Department

Botany

First Advisor

Dr. Steph en T. Jackson

Description

Lake sediments containing charcoal fragments are useful tools in reconstructing fire histories. Sediment cores, were obtained from Hell's Kitchen Lake (3 ha), in north - central Wisconsin (46° 11.4 N; 89° 42.1W) , spanning approximately the last 5000 years. T his study was undertaken to investigate fire history in Northern Wisconsin and determine if paleo fire histories from Hell’s Kitchen Lake correspond with climatic and ecological shifts. To do this, the sediment cores were sampled continuously at 1 cm inter vals. 1 cm 3 sections were then removed from each interval and every piece of charcoal present within them was counted to determine charcoal abundance. Charcoal abundance data was then plotted as a function of time and compared with macrofossil and pollen d ata (indicators of forest composition and climate) collected from a previous study. Charcoal abundance is lower between 3000 - 5000 years ago and is more abundant over the last 2000 years with a slight decrease appearing in the last century. Fire frequency increases during the medieval climate anomaly correspond to severe droughts that are well documented during that period.

Comments

Oral Presentation, UW Honors Program

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Fire in Hell’s Kitchen: A Look at Fire History in Northern Wisconsin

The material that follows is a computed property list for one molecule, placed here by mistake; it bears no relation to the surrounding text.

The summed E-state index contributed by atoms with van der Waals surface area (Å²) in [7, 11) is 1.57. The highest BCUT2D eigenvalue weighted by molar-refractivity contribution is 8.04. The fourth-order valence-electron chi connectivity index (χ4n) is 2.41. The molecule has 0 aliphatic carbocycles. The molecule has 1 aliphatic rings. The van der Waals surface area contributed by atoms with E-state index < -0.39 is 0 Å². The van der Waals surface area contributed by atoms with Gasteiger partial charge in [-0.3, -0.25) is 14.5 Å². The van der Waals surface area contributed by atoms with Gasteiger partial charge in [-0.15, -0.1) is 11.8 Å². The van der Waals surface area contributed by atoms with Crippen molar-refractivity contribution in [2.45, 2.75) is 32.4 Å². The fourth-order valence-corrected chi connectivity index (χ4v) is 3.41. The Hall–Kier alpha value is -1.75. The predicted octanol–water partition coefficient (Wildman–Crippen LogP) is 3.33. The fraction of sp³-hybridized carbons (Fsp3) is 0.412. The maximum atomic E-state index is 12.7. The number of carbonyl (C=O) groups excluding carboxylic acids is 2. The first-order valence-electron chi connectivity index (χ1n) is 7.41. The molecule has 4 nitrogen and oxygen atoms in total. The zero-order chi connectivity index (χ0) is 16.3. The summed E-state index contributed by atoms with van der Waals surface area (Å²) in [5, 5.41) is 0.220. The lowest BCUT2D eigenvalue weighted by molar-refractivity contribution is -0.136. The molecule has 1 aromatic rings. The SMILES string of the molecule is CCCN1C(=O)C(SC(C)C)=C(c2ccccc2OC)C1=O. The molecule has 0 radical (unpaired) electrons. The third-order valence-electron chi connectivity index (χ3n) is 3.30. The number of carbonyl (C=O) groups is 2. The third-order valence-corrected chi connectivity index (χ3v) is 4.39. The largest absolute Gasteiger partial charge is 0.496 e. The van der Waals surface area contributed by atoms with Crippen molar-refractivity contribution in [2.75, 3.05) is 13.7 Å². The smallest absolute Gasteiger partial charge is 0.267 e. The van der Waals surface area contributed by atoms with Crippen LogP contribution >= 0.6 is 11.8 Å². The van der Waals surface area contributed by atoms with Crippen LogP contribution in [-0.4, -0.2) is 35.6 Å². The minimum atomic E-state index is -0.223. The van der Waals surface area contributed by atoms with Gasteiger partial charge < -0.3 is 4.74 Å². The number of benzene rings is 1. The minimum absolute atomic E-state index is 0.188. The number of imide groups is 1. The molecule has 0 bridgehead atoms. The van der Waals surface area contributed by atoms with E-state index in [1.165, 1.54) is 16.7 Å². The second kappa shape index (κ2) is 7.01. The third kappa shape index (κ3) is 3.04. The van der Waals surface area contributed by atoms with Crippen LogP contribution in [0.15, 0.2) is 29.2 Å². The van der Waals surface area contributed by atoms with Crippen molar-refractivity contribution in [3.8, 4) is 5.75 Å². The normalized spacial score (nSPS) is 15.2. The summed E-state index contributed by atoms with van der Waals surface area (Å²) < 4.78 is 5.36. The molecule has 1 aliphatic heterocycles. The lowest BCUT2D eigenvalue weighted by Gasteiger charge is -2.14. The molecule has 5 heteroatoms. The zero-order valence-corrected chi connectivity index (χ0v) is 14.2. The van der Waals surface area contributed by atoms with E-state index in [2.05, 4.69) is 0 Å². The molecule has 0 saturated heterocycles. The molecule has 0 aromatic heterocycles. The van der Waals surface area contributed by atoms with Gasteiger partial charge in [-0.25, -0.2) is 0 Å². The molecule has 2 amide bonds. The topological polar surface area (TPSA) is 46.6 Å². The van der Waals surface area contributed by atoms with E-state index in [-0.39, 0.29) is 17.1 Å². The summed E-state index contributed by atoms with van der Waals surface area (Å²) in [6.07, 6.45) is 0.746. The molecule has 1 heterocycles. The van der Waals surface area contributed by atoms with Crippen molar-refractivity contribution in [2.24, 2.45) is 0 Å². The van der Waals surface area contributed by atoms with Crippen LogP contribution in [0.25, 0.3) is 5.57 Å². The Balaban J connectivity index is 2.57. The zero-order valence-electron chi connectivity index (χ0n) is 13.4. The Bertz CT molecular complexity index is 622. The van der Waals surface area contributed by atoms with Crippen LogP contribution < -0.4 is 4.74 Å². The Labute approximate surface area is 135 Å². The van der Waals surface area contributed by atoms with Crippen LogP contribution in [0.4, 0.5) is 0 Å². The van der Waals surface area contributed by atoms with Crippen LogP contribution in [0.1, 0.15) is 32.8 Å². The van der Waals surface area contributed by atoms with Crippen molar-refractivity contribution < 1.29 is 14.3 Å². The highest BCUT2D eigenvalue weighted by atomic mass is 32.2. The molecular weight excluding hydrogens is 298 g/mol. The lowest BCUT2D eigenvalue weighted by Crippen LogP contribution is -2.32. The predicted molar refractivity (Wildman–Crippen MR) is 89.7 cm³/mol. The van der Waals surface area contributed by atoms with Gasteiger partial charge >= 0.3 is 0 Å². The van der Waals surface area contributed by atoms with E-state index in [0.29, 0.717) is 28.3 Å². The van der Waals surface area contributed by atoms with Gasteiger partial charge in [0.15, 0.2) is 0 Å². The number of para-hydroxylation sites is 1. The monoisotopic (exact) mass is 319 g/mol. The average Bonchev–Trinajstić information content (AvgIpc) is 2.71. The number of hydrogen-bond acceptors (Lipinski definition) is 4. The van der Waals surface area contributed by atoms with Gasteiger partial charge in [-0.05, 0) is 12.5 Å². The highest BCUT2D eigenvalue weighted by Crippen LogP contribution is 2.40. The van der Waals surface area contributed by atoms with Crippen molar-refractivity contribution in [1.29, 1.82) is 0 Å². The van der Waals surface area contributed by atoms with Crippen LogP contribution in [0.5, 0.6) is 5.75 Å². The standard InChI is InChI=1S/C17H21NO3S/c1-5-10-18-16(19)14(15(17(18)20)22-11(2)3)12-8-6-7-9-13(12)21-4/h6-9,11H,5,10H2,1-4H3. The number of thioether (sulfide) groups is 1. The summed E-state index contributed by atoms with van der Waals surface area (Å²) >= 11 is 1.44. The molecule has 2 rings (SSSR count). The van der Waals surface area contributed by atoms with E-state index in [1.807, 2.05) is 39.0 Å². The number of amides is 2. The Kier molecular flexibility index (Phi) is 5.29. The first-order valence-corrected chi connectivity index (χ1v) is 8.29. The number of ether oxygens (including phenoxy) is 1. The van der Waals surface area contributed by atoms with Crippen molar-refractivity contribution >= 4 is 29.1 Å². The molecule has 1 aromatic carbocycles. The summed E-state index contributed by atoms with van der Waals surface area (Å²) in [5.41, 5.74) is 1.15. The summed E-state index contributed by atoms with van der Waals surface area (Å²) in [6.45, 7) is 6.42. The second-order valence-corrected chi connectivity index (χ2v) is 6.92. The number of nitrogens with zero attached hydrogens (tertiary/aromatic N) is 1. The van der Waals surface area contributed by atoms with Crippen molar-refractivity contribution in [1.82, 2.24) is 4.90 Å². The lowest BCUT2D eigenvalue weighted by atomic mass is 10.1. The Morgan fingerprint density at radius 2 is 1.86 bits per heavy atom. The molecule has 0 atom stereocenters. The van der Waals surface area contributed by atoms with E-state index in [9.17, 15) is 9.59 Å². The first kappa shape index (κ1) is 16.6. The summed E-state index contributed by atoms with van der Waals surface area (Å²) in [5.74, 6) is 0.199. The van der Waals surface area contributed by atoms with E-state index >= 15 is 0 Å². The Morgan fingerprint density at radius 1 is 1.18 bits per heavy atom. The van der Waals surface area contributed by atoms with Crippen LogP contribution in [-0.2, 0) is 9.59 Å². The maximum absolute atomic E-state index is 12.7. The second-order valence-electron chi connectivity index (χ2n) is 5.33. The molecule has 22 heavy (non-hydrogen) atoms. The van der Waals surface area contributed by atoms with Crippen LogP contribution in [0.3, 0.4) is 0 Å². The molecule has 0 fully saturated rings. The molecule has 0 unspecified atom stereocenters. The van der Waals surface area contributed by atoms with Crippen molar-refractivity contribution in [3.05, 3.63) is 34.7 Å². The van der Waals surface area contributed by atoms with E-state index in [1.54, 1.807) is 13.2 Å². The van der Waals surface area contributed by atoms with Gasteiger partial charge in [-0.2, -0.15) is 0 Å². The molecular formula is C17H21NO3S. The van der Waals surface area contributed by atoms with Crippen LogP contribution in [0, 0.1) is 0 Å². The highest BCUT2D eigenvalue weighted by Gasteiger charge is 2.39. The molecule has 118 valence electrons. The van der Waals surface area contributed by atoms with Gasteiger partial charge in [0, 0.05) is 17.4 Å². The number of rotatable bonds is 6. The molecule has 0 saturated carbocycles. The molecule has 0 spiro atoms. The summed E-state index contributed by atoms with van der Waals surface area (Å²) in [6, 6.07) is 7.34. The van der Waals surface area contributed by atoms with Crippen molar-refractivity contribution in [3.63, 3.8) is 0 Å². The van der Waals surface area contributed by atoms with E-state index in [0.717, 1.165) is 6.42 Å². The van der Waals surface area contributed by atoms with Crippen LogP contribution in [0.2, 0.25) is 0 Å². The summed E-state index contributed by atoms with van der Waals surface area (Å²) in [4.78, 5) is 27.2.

Lake sediments containing charcoal fragments are useful tools in reconstructing fire histories. Sediment cores, were obtained from Hell's Kitchen Lake (3 ha), in north - central Wisconsin (46° 11.4 N; 89° 42.1W) , spanning approximately the last 5000 years. T his study was undertaken to investigate fire history in Northern Wisconsin and determine if paleo fire histories from Hell’s Kitchen Lake correspond with climatic and ecological shifts. To do this, the sediment cores were sampled continuously at 1 cm inter vals. 1 cm 3 sections were then removed from each interval and every piece of charcoal present within them was counted to determine charcoal abundance. Charcoal abundance data was then plotted as a function of time and compared with macrofossil and pollen d ata (indicators of forest composition and climate) collected from a previous study. Charcoal abundance is lower between 3000 - 5000 years ago and is more abundant over the last 2000 years with a slight decrease appearing in the last century. Fire frequency increases during the medieval climate anomaly correspond to severe droughts that are well documented during that period.